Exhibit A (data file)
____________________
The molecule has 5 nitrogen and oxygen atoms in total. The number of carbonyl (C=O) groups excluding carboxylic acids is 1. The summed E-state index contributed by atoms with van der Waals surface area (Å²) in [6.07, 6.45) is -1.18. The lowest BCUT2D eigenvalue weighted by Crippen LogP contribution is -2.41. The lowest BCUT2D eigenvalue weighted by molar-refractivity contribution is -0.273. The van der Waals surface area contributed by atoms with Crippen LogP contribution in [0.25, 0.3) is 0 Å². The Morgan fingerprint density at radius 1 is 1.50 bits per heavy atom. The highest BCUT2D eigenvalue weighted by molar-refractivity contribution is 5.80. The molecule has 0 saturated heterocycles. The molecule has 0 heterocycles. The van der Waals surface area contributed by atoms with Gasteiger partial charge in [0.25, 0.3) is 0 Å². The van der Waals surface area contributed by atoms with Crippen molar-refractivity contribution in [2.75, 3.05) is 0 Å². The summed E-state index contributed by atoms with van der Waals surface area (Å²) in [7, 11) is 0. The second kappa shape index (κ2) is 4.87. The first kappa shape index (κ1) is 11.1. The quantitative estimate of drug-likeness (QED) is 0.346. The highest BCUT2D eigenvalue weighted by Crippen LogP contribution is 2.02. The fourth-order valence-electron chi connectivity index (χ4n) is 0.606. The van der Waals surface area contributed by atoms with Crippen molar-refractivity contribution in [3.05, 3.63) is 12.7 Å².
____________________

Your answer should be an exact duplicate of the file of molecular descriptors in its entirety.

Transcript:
The molecule has 5 nitrogen and oxygen atoms in total. The number of carbonyl (C=O) groups excluding carboxylic acids is 1. The summed E-state index contributed by atoms with van der Waals surface area (Å²) in [6.07, 6.45) is -1.18. The lowest BCUT2D eigenvalue weighted by Crippen LogP contribution is -2.41. The lowest BCUT2D eigenvalue weighted by molar-refractivity contribution is -0.273. The van der Waals surface area contributed by atoms with Crippen LogP contribution in [0.25, 0.3) is 0 Å². The Morgan fingerprint density at radius 1 is 1.50 bits per heavy atom. The highest BCUT2D eigenvalue weighted by molar-refractivity contribution is 5.80. The molecule has 0 saturated heterocycles. The molecule has 0 heterocycles. The van der Waals surface area contributed by atoms with Gasteiger partial charge in [0.25, 0.3) is 0 Å². The van der Waals surface area contributed by atoms with Crippen molar-refractivity contribution in [2.75, 3.05) is 0 Å². The summed E-state index contributed by atoms with van der Waals surface area (Å²) in [7, 11) is 0. The second kappa shape index (κ2) is 4.87. The first kappa shape index (κ1) is 11.1. The quantitative estimate of drug-likeness (QED) is 0.346. The highest BCUT2D eigenvalue weighted by Crippen LogP contribution is 2.02. The fourth-order valence-electron chi connectivity index (χ4n) is 0.606. The van der Waals surface area contributed by atoms with Crippen molar-refractivity contribution in [3.05, 3.63) is 12.7 Å².